When writing your construction company’s business plan, describe what systems you will have in place to potentially manage multiple projects at the same time. Certainly, you don’t want a situation where you have a great number of employees and pieces of equipment sitting idle between projects. However, you would like to not lose business as it comes along. You should have the capacity to at least start the planning for a new project while another one is already underway.
With only one project being worked on, the issue of sharing resources doesn’t exist. But once a second project begins, you will need a system to track how your resources are being shared between both projects in order to reduce your overall costs, and continue to work to the time constraints of the projects. A software project management or resources scheduling system is highly recommended, as it is easiest to share information between multiple managers and your staff.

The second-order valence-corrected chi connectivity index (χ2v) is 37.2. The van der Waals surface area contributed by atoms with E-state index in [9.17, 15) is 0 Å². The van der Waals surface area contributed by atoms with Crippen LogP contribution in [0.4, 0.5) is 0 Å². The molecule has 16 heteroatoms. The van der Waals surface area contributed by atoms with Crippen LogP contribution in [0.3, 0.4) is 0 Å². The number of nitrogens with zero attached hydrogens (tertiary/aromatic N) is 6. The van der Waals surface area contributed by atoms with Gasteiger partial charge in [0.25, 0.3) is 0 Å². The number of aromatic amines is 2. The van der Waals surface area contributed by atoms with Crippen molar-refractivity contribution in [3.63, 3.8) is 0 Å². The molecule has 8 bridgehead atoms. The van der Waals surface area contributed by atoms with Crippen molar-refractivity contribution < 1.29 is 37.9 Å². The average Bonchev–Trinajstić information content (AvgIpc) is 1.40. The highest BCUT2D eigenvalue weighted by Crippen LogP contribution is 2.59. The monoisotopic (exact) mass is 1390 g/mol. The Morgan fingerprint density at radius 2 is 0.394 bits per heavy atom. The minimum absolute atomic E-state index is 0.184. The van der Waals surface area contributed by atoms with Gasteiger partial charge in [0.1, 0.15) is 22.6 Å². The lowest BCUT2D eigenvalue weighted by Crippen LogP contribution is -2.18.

These resources include your managers, your crew’s labor, equipment and tools, and even subcontractors. If multiple projects start to move forward, it may be necessary to devote a full-time project manager to each. This person can look out for the interests of their project and give it the attention that the client will demand. This demands that you have staff with the management skill needed in the first place.
Your crew must be assigned to work in a way that keeps them busy, but not too busy (avoiding overtime and the extra costs and diminished returns it creates as much as possible). If planned well, crew will move between a segment of work on one project to a segment of work on another just as subcontractors start a piece of work on the first.
Equipment which you own in limited quantities, which should be true of most significant tools and machines, must be moved between projects and your storage and scheduled carefully to avoid holding up any of them. Key subcontractors who are needed on multiple projects must also be scheduled as if they were your crew, although you lack very much direct control over the schedules they keep.
Source by P. R. Kennedy